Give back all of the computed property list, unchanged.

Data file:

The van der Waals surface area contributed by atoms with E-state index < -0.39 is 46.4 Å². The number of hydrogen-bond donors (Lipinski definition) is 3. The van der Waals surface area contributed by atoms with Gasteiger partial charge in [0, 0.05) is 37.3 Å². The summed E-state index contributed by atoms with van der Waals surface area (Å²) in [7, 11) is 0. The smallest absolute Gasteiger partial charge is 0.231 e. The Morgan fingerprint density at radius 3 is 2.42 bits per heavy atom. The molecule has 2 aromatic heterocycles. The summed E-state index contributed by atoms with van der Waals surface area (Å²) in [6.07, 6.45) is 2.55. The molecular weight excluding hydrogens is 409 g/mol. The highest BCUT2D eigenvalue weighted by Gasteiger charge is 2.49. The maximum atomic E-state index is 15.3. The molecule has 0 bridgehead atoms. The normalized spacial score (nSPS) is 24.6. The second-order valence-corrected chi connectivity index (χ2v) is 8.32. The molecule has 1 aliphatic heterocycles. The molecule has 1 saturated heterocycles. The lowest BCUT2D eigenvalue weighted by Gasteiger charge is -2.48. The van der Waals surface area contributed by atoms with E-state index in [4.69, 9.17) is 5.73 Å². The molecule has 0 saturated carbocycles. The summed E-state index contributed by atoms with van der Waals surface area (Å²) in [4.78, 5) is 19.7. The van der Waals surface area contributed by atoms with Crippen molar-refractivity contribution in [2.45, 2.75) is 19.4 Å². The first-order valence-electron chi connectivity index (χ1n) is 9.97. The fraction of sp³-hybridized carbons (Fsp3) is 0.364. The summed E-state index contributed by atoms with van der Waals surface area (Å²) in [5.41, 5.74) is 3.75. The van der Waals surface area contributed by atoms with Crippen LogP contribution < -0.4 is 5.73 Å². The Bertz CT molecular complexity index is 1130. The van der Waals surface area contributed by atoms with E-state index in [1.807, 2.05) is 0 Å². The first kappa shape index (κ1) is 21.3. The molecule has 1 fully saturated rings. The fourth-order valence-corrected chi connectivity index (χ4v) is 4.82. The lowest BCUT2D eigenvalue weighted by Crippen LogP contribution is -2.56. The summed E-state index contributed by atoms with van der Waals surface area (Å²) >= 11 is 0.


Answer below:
The van der Waals surface area contributed by atoms with E-state index < -0.39 is 46.4 Å². The number of hydrogen-bond donors (Lipinski definition) is 3. The van der Waals surface area contributed by atoms with Gasteiger partial charge in [0, 0.05) is 37.3 Å². The summed E-state index contributed by atoms with van der Waals surface area (Å²) in [7, 11) is 0. The smallest absolute Gasteiger partial charge is 0.231 e. The Morgan fingerprint density at radius 3 is 2.42 bits per heavy atom. The molecule has 2 aromatic heterocycles. The summed E-state index contributed by atoms with van der Waals surface area (Å²) in [6.07, 6.45) is 2.55. The molecular weight excluding hydrogens is 409 g/mol. The highest BCUT2D eigenvalue weighted by Gasteiger charge is 2.49. The maximum atomic E-state index is 15.3. The molecule has 0 bridgehead atoms. The normalized spacial score (nSPS) is 24.6. The second-order valence-corrected chi connectivity index (χ2v) is 8.32. The molecule has 1 aliphatic heterocycles. The molecule has 1 saturated heterocycles. The lowest BCUT2D eigenvalue weighted by Gasteiger charge is -2.48. The van der Waals surface area contributed by atoms with E-state index in [4.69, 9.17) is 5.73 Å². The molecule has 0 saturated carbocycles. The summed E-state index contributed by atoms with van der Waals surface area (Å²) in [4.78, 5) is 19.7. The van der Waals surface area contributed by atoms with Crippen molar-refractivity contribution in [2.45, 2.75) is 19.4 Å². The first-order valence-electron chi connectivity index (χ1n) is 9.97. The fraction of sp³-hybridized carbons (Fsp3) is 0.364. The summed E-state index contributed by atoms with van der Waals surface area (Å²) in [5.41, 5.74) is 3.75. The van der Waals surface area contributed by atoms with Crippen LogP contribution < -0.4 is 5.73 Å². The Bertz CT molecular complexity index is 1130. The van der Waals surface area contributed by atoms with E-state index in [1.807, 2.05) is 0 Å². The first kappa shape index (κ1) is 21.3. The molecule has 1 fully saturated rings. The fourth-order valence-corrected chi connectivity index (χ4v) is 4.82. The lowest BCUT2D eigenvalue weighted by Crippen LogP contribution is -2.56. The summed E-state index contributed by atoms with van der Waals surface area (Å²) >= 11 is 0.